Daniel Burstein: Okay. That's impressive because I got to say, Silversneakers, that's something my mom does and she always talks to me about and it kind of made me laugh. I'm like, what is it? I mean, that's great. Do you want to just briefly explain what Silversneakers is to anyone who has never heard of it?

Kristin Russel: Yeah, absolutely. It's an opportunity in a lot of communities for people to come together and create little walking groups, all sponsored by Humana. Yeah, actually we started this program in the 2000s around healthy communities as well and building these healthy communities. And one of the ways with doing that was recognizing people can be alone, they can feel isolated, they need ways to come together. That's number one. And a lot of times we come together eating or maybe drinking, but  why not come together by walking. And so the Silversneaker program, which is like you said, it is for the older folks in our community, it's been a great way for them to meet other people, go for a long walks, chit chat, hang out, have a good time.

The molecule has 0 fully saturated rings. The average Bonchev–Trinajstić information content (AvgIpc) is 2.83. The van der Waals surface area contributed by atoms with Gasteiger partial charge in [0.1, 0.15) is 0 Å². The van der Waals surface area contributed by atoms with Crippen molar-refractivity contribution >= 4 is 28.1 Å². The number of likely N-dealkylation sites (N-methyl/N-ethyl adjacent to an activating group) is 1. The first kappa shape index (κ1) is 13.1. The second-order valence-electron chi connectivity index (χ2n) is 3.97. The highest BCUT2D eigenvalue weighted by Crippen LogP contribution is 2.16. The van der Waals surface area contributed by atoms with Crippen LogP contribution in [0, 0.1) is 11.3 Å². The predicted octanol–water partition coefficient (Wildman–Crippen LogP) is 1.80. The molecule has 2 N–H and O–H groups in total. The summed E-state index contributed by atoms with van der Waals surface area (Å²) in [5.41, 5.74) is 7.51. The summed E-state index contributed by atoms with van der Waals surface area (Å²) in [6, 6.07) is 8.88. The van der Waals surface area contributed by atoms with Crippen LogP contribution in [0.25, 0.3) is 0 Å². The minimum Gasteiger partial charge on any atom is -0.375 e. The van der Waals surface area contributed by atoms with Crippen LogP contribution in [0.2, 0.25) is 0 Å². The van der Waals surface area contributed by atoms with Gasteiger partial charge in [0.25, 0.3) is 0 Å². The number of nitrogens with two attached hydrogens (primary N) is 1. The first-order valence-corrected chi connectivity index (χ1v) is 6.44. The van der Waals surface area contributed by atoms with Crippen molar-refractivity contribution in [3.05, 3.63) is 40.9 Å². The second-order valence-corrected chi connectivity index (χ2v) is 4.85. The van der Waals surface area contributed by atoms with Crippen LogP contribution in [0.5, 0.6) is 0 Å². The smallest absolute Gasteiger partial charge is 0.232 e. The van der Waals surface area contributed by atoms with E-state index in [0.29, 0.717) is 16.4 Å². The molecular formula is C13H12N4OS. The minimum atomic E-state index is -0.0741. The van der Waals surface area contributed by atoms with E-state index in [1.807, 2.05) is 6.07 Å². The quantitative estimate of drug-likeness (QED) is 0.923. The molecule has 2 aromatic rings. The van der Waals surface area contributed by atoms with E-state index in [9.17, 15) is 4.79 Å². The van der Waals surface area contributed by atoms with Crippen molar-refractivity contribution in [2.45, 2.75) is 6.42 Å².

Daniel Burstein: That's great. That's great. Well that’s a positive interaction with the insurance companies. So like there's also like I think the nice thing about that too is you're interacting with the insurance company not in a time of crisis, right? Like so, you know, I've heard this with police officers, too, that community policing, they try to be in the community. And so you're interacting with the police, not just on your worst day, right. And so with an insurance company, and there’s probably other companies in different industries like this, you’re usually interacting with an insurance company on probably some of your worst days, right? You've found know you have cancer or some horrible, horrible diagnosis like that. So having those interactions with customers in a positive way and around other times I think is very smart.